Child Abduction: Children and the Law
What is child abduction?
Child abduction is when a person takes or sends a child under the age of 16 out of the UK without the consent of those with parental responsibility or consent from the court.
Someone with parental responsibly, who is also named in a Child Arrangements Order as the person with whom the child can live, can legally take or send the child outside of the UK without the appropriate consent for up to 28 days.
If someone has a Special Guardianship Order for the child, they can lawfully take or send the child outside of the UK without the appropriate consent for up to 3 months.
If you are not named in either such order, even with parental responsibility, you must have the consent of anyone else with parental responsibility or consent from the court before taking the child outside the UK.
What can I do if I fear child abduction (but it hasn’t happened yet)
Are you worried your child might be taken abroad without your consent? If so, you could consider the following:
- Ask your local police to issue a ‘Port Alert’ if your child is likely to be taken abroad (within 48 hours) without the appropriate consent. The police can then contact the National Border Targeting Centre and ask them to alert all points of departure from the UK (like ports and airports), to try to prevent the child from being taken out of the country. This will apply for 28 days to give you time to get legal advice about your options.
- You can apply to the court for a prohibited steps order. This imposes a restriction on a parent or other holder of parental responsibility that prevents them from doing something without the consent of the court. They may be used, for example, to prevent a parent from taking a child abroad.
How to apply to court for a Prohibited Steps Order
To make the application to court you will need to fill out a C100 form, which you can either complete online or download a form and fill in. There is a fee for submission of the form, which is currently £232. If you are on low-income and/or in receipt of benefits, you can apply for a fee exemption by also submitting the form EX160.
If it is an emergency application, you should indicate this on the form so that the court is aware. The court can then list it for a hearing much quicker than usual. However, you have to explain why it is an emergency case.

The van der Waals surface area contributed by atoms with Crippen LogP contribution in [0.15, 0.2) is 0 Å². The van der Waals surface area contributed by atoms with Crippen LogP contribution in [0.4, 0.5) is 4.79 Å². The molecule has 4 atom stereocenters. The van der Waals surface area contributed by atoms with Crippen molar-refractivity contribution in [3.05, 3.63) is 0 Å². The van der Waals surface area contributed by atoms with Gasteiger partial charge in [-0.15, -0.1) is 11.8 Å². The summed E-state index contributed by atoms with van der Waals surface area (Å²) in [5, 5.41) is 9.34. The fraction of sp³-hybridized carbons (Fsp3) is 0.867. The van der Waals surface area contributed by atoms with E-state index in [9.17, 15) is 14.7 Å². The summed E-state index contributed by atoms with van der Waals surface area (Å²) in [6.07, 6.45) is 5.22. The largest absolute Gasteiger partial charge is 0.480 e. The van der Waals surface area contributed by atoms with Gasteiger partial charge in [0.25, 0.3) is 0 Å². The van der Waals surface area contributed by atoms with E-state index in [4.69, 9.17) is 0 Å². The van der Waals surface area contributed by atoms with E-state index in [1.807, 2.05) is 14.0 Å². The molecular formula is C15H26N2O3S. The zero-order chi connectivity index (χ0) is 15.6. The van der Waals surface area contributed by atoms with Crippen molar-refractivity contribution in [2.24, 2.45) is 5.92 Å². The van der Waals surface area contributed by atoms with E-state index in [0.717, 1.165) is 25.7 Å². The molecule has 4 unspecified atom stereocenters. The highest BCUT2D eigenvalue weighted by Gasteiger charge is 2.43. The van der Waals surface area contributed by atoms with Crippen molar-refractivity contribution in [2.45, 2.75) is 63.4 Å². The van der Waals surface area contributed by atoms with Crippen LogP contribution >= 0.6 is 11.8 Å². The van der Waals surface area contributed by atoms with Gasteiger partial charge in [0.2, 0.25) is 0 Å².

Once the form/s are completed, send them to your local family court (unless you have completed them online).
You can instruct a family lawyer to assist you with this, or represent yourself. However, please consider that once a matter is in court it is very important that you comply with court orders on time, and in the correct manner. There may be cost implications for doing something wrong, whether you intended to or not. As such we would strongly advise that if you are able to afford it, or you can get Legal Aid, you seek a solicitor’s advice before making any application to court.
Not everyone is automatically allowed to make an application for a Prohibited Steps Order. For example, anyone with parental responsibility for a child automatically has a right to apply for a Prohibited Steps Order, but if you do not have parental responsibility, you would need to first make an application to court seeking permission to do so. We would recommend seeking further legal advice should you fall into this second category.
Before making the application
Prior to making the application to court, you should first attend a MIAM (Mediation Information and Assessment Meeting) with a mediator, unless it is an emergency and/or a relevant exemption applies.
The MIAM will assess whether mediation is right for you and if you can agree arrangements out of court. You will need to find a mediator to book a MIAM. Only authorised mediators can carry out a MIAM. Check with the mediator before you book.
After the application is made
Once you have sent in your application and the matter is in court, you will be sent the ‘issued’ court documents which will give you a court reference number and directions for the start of the case (i.e. a list of what will happen next).